15 Jan 5-Minute Interview With Webi
5-Minute Interview With Webi: One Of Kenya’s Finest Gospel Artists
When it comes to the guitar, few can strum it as beautifully as Webi.
He’s a master of the strings, and has a great husky baritone to go with it, making Webi one of the most popular music ministers in Nairobi.
We call him a ‘music minister’ because he only sings gospel music, and backed with his incredibly rich songwriting prowess, ushers people in the presence of God in Church and on stage.
Webi is a veteran of gospel music in Kenya, and honed his skills in Church while singing with various worship teams.
And of course, we’ve had the pleasure of watching Webi’s journey from the very beginning.
For our latest 5-minute interview, we sat down with Webi to discuss his album project, “Lukundo” and delve deeper into his music career.
Pssst….Catch up on our previous 5-Minute Interviews with Charity Kimani and Moussa Diallo.
Here’s Our 5-Minute Interview With Webi
KM: Introduce us to this fine gentleman with one of Kenya’s most distinctive voices….
Webi: Thank you! Well, I’m a family man first, then an artist next.
My artistry includes being a singer, songwriter, guitarist, voice-over artiste, entrepreneur and live performer.
KM: You’ve taken a guitar and made art with it. That’s not an easy thing to do. Considering not many people are as skilled with the guitar as you are. when and how did you discover the guitar to be your focal point of expression.
Thanks for the compliment!
Interestingly, I’ve learned a lot of my playing especially recently, from people better than I. It all started with my mom though.
She was always playing when I was younger. I got interested and asked her to teach me. I learned the basics from her and then built it from there.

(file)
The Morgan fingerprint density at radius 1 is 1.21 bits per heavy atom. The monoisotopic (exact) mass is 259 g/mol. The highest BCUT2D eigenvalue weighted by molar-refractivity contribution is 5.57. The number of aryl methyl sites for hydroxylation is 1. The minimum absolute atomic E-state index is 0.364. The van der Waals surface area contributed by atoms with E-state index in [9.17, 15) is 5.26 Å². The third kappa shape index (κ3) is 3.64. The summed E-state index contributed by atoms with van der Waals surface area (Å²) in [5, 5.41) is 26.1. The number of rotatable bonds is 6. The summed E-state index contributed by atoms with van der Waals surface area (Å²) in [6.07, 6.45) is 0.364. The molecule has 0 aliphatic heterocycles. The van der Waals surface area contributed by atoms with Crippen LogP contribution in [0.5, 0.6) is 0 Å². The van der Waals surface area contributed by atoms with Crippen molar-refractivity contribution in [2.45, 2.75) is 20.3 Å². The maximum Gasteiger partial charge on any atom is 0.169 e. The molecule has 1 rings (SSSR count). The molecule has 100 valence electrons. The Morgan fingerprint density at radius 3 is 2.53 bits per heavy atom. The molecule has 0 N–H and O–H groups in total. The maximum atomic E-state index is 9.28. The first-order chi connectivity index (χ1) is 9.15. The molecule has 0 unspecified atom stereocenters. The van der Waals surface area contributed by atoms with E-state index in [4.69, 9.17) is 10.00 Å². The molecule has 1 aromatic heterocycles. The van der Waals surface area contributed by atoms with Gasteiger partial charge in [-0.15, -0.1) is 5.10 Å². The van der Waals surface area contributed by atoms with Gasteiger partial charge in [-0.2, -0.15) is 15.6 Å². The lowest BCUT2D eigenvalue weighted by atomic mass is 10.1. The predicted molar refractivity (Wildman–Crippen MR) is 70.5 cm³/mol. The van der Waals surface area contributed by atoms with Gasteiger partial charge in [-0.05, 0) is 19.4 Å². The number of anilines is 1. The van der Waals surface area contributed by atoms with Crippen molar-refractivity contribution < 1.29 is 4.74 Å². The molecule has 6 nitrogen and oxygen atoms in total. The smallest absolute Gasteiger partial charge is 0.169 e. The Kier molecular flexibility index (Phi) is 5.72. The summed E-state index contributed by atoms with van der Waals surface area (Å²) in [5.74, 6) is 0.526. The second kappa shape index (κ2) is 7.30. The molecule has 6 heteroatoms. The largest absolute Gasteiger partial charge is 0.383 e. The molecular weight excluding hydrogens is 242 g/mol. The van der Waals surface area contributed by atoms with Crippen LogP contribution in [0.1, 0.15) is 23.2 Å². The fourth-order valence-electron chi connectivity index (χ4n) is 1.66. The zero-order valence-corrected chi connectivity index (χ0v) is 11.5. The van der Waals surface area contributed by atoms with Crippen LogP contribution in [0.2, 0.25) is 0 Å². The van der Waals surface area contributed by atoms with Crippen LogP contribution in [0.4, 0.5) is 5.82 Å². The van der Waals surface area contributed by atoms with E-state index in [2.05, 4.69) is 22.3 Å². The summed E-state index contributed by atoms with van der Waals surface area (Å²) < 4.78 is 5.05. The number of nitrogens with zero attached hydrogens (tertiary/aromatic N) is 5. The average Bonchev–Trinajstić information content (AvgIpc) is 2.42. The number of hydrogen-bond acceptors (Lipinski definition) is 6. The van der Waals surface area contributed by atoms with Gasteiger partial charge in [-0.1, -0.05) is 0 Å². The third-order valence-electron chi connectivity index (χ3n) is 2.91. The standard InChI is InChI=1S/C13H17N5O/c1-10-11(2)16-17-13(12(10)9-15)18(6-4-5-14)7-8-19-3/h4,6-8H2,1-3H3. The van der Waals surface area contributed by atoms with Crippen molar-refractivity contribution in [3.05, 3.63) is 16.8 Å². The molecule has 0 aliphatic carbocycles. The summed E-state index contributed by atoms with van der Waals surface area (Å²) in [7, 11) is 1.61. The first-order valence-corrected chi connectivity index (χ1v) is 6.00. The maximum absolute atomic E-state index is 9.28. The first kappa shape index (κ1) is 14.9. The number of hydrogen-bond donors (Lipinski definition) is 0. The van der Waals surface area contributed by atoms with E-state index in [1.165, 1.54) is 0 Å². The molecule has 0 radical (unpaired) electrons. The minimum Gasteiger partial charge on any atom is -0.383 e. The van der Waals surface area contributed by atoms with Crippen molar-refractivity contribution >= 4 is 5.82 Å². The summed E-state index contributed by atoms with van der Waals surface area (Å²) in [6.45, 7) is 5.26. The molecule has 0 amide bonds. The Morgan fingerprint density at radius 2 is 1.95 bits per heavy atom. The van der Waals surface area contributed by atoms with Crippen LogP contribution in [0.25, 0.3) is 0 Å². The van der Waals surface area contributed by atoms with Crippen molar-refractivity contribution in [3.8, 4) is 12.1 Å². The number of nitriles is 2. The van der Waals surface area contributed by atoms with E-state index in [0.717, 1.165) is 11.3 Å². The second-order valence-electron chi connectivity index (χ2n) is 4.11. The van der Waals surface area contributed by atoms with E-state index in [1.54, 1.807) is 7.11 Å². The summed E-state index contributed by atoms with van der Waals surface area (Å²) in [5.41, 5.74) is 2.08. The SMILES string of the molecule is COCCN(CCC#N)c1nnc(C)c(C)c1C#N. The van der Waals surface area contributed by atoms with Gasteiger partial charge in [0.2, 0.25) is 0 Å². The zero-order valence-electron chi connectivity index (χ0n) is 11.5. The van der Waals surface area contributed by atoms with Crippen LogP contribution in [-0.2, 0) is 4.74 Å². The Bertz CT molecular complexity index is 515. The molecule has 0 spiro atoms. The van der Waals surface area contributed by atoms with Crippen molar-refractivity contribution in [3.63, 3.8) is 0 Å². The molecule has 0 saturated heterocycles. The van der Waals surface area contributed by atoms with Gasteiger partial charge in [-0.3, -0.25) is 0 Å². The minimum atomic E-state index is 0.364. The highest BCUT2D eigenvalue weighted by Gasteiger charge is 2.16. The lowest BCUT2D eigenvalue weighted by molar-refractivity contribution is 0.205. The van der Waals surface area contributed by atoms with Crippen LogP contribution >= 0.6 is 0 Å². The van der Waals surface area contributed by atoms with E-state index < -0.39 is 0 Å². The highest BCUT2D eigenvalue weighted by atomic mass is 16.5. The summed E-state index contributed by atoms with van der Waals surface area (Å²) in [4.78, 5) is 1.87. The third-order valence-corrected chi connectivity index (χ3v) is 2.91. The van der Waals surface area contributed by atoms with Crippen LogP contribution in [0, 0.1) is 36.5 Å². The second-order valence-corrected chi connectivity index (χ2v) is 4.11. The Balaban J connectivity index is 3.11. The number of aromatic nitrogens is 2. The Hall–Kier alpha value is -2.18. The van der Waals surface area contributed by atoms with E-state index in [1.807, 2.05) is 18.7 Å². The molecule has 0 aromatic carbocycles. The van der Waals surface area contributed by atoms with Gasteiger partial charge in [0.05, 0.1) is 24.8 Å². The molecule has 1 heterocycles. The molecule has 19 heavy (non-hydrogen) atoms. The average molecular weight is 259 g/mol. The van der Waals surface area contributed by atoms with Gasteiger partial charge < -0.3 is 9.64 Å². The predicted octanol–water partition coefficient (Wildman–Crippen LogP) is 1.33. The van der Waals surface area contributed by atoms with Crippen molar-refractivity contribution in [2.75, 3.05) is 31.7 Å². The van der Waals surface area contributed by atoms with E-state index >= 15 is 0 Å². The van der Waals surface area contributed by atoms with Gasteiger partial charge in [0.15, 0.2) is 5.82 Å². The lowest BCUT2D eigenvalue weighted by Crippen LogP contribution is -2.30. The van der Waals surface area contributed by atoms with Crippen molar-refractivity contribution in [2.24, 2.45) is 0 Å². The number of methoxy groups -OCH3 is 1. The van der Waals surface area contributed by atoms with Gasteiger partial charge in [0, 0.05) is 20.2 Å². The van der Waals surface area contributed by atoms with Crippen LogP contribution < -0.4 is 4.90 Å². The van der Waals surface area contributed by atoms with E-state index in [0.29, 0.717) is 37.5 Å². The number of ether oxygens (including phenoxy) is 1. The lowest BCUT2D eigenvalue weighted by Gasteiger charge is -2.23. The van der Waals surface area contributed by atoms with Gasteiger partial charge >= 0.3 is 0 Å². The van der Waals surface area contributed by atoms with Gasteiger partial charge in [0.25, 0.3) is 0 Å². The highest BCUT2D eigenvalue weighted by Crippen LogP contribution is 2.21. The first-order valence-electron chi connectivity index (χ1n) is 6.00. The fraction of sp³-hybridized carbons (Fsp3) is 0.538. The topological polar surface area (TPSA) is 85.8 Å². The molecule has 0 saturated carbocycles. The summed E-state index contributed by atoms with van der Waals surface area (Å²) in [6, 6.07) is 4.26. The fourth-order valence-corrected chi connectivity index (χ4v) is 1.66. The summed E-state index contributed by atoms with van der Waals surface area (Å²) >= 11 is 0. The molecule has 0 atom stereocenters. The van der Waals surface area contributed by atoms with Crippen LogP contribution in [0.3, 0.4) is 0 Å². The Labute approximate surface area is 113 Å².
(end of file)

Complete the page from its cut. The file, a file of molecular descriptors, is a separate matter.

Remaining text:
The guitar is a focal point of my artistry because I was playing long before I was actually singing.
So it’s become a writing aid, a signature and a part of my live performance.
KM: What’s your earliest music memory?
My earliest memories are of my mom.
Always singing and playing hymns as well as the old hits she loved. Along with that, in the earlier 90’s, I was introduced to Phil Collins’ music by one of my uncles.
There’s a few other artistes like Lionel Richie and Luther Vandross in there too!
A little later, I got hooked onto R&B courtesy of Boyz II Men.
KM: In my hands, a guitar is a nice looking item, I place my hands on these strings, strum it, but noise comes out. For you on the other hand, I see you take that guitar and make the most magical music I’ve ever heard!!! How on earth do you do it?
Webi: Thank you for that David!
Well, I’ve spent a good chunk of my life experimenting with it. I developed my own style of playing and that made my sound unique.
It’s been well over 20 years with it, but I’m always learning something new and that’s how it’s been. I make time to put in some practice as well.
I absolutely love making music with the acoustic sound and that’s formed the core of almost everything I’ve ever composed.
KM: How did you know this is the thing you want to do in life?
I knew I’d experience and probably do a lot of different things in life, but nothing tagged at me as much as music did.
The glitz and glamour (younger me really wanted this), the adrenaline from being in front of an audience, making music that would be heard by people I’d never meet; I just had a really strong sense that nothing would be more important to me, than this.
So I went for it, first chance I got.
KM: Was it hard finding your musical identity?
Webi: At first, yes.
Somehow, though, I knew that I’d want to do something that was a true reflection of who I am.
Other artistes were going in a different direction with their sound and I didn’t feel like I’d fit going along with them.
I turned to writing music infused with my R&B influences and my first record was written largely in English. I also wanted my music to be about my faith, so I put that and my R&B inclination together.
That interestingly became what made me stand out to begin with.
KM: How have you managed to turn your passion into a thriving business
First, I’ve learned to define what ‘thriving’ is for me, as far as the music business goes.
I decided that I would see myself as a successful artiste if I’m able to keep doing what I love and then (learn to) make money along the way.
I turned it into a passionate business.
KM: The business of music and the music of business…give us a couple of pointers on your journey so far, highs, lows and lessons learnt.